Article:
Volcanic flank moves underwater – an upcoming tsunami threat?
The southeast flank of Mount Etna slowly slips towards the sea. A team from the GEOMAR Helmholtz Center for Ocean Research Kiel and the Cluster of Excellence "Ocean of the Future" was able to prove with a new, sound-based surveying network that the slope continues to move under water. Within eight days he moved about four centimetres. A sudden and rapid slippage of the entire slope could lead to a tsunami with serious consequences for the entire region
The most active volcano in Europe, the Etna is closely monitored by science and the authorities. Meanwhile, satellite-based measurements have been showing for some time that the southeast slope of the volcano is slipping slowly towards the sea, while the other parts of Mount Etna are stable. Until now, it was unclear whether the movement will continue under water, as measurements by satellite or GPS are not possible there. Using a novel surveying network, which is part of the GEOMAR GeoSEA array, scientists from GEOMAR, the Kiel University of Kiel, with a focus on marine science, and the National Geophysical and Vulcanological Institute (INGV) have now been able for the first time to study the movement of the slope in horizontal and vertical direction. The results of the study were recently published in the international journal Science Advances.
"At Mount Etna, we used the sound-based survey under water, the so-called marine geodesy, on a volcano, for the first time" explains Dr. med. Morelia Urlaub, lead author of the study. She led the investigations within the project "MAGOMET - Marine geodesy for offshore monitoring of Mount Etna". The GEOMAR team placed a total of five transponder measurement stations along the fault line, which marks the boundary between a slipping edge and a stable slope, in April 2016 - we reported. "We placed three on the sliding area, two on the other side – the stable side - of the fault line," said Urlaub.
The transponders then sent an audible signal every 90 minutes. Since the speed of sound under water is known, relative movements of the seabed can be determined centimetre-accurate over the period of time that the signal is travelling. "We clearly noted that in May 2017, the slope slid four centimetres towards the sea in eight days, sinking an inch," says Urlaub. This movement can be compared with a slow earthquake, a so-called "slow slip". It was the first time that the horizontal movement of such a slow-slip event was detected underwater. Overall, the system was in use for around 15 months.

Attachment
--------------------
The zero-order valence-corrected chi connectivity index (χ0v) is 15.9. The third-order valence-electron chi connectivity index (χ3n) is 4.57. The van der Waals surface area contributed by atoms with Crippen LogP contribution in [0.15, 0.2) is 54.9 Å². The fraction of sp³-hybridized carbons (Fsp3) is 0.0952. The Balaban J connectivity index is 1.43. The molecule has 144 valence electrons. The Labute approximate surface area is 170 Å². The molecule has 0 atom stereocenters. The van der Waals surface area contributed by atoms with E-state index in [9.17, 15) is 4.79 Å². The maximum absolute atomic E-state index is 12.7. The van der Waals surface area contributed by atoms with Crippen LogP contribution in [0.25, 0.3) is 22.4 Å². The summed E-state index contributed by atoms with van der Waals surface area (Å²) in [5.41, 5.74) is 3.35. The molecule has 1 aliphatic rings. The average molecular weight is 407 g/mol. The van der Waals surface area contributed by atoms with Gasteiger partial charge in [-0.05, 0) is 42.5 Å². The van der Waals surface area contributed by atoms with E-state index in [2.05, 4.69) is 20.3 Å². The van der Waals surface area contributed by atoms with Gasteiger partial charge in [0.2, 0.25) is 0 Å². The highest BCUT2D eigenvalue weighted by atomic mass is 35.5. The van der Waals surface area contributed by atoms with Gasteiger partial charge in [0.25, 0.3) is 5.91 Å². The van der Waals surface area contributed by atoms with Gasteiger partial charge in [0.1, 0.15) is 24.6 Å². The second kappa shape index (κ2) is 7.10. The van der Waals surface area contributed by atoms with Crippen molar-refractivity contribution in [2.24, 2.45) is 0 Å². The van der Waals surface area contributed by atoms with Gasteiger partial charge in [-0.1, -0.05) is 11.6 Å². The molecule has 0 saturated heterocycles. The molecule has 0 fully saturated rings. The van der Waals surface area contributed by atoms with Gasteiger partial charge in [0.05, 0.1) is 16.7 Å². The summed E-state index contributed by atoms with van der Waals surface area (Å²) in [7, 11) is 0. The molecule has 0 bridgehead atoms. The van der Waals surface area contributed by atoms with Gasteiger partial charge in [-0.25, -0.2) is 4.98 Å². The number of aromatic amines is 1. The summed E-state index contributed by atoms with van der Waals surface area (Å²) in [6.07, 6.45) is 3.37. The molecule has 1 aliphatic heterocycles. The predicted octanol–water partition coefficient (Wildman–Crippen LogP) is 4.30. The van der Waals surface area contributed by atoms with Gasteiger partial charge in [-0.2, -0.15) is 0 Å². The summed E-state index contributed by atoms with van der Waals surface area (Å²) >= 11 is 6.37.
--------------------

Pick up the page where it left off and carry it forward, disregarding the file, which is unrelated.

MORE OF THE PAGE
Compared with data obtained by satellite, it was found that the southeast slope has moved similarly far ashore over the same period. "The entire south-eastern slope has changed its position," says Dr. Vacation.
"All in all, our results suggest that the slope is slipping due to gravity rather than because of the rise of magma," she continues. If magma were to trigger the movement in the centre of the volcano, the slope would show a much stronger movement on land than under water. This insight is important for further risk assessment. "The entire slope is in motion due to gravity. Therefore, it is quite possible that it will suddenly slip off, which could trigger a tsunami in the entire Mediterranean," said Professor Heidrun Kopp, coordinator of the GeoSEA array and co-author of the study. However, it is not possible to predict by the test results whether and when this event might occur.
Link to the study: https://doi.org/10.1126/sciadv.aat9700.